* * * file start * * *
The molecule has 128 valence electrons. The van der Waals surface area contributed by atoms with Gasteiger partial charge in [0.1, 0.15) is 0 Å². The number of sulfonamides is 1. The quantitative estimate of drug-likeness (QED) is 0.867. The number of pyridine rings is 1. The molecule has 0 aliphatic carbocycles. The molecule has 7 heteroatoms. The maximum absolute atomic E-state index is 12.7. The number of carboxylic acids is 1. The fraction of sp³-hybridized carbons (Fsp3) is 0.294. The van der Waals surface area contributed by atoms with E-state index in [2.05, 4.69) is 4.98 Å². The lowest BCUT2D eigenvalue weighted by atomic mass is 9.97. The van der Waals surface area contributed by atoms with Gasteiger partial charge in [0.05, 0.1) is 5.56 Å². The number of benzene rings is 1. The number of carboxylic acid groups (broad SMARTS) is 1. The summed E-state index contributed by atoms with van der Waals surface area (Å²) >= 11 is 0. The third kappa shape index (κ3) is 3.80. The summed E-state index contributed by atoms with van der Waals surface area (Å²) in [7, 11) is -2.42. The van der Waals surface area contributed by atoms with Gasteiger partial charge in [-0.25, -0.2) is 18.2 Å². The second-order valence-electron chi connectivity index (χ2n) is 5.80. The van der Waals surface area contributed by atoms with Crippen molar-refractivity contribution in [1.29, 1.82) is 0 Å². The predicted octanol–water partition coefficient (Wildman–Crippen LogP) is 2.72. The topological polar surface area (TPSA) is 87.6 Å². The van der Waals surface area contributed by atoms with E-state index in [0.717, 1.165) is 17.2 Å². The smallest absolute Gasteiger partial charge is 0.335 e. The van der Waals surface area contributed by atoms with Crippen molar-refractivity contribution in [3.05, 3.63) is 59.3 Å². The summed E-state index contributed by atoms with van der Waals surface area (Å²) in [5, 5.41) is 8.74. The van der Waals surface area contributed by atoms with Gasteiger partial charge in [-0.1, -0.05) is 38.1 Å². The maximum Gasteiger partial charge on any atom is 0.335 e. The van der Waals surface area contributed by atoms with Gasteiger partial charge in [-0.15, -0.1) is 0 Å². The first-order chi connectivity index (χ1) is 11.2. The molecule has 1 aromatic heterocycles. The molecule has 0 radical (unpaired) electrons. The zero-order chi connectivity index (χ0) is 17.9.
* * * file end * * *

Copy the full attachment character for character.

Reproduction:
The molecule has 128 valence electrons. The van der Waals surface area contributed by atoms with Gasteiger partial charge in [0.1, 0.15) is 0 Å². The number of sulfonamides is 1. The quantitative estimate of drug-likeness (QED) is 0.867. The number of pyridine rings is 1. The molecule has 0 aliphatic carbocycles. The molecule has 7 heteroatoms. The maximum absolute atomic E-state index is 12.7. The number of carboxylic acids is 1. The fraction of sp³-hybridized carbons (Fsp3) is 0.294. The van der Waals surface area contributed by atoms with E-state index in [2.05, 4.69) is 4.98 Å². The lowest BCUT2D eigenvalue weighted by atomic mass is 9.97. The van der Waals surface area contributed by atoms with Gasteiger partial charge in [0.05, 0.1) is 5.56 Å². The number of benzene rings is 1. The number of carboxylic acid groups (broad SMARTS) is 1. The summed E-state index contributed by atoms with van der Waals surface area (Å²) >= 11 is 0. The third kappa shape index (κ3) is 3.80. The summed E-state index contributed by atoms with van der Waals surface area (Å²) in [7, 11) is -2.42. The van der Waals surface area contributed by atoms with Gasteiger partial charge in [-0.25, -0.2) is 18.2 Å². The second-order valence-electron chi connectivity index (χ2n) is 5.80. The van der Waals surface area contributed by atoms with Crippen molar-refractivity contribution in [1.29, 1.82) is 0 Å². The predicted octanol–water partition coefficient (Wildman–Crippen LogP) is 2.72. The topological polar surface area (TPSA) is 87.6 Å². The van der Waals surface area contributed by atoms with E-state index in [0.717, 1.165) is 17.2 Å². The smallest absolute Gasteiger partial charge is 0.335 e. The van der Waals surface area contributed by atoms with Crippen molar-refractivity contribution in [3.05, 3.63) is 59.3 Å². The summed E-state index contributed by atoms with van der Waals surface area (Å²) in [5, 5.41) is 8.74. The van der Waals surface area contributed by atoms with Gasteiger partial charge in [-0.1, -0.05) is 38.1 Å². The maximum Gasteiger partial charge on any atom is 0.335 e. The van der Waals surface area contributed by atoms with Gasteiger partial charge in [-0.15, -0.1) is 0 Å². The first-order chi connectivity index (χ1) is 11.2. The molecule has 1 aromatic heterocycles. The molecule has 0 radical (unpaired) electrons. The zero-order chi connectivity index (χ0) is 17.9.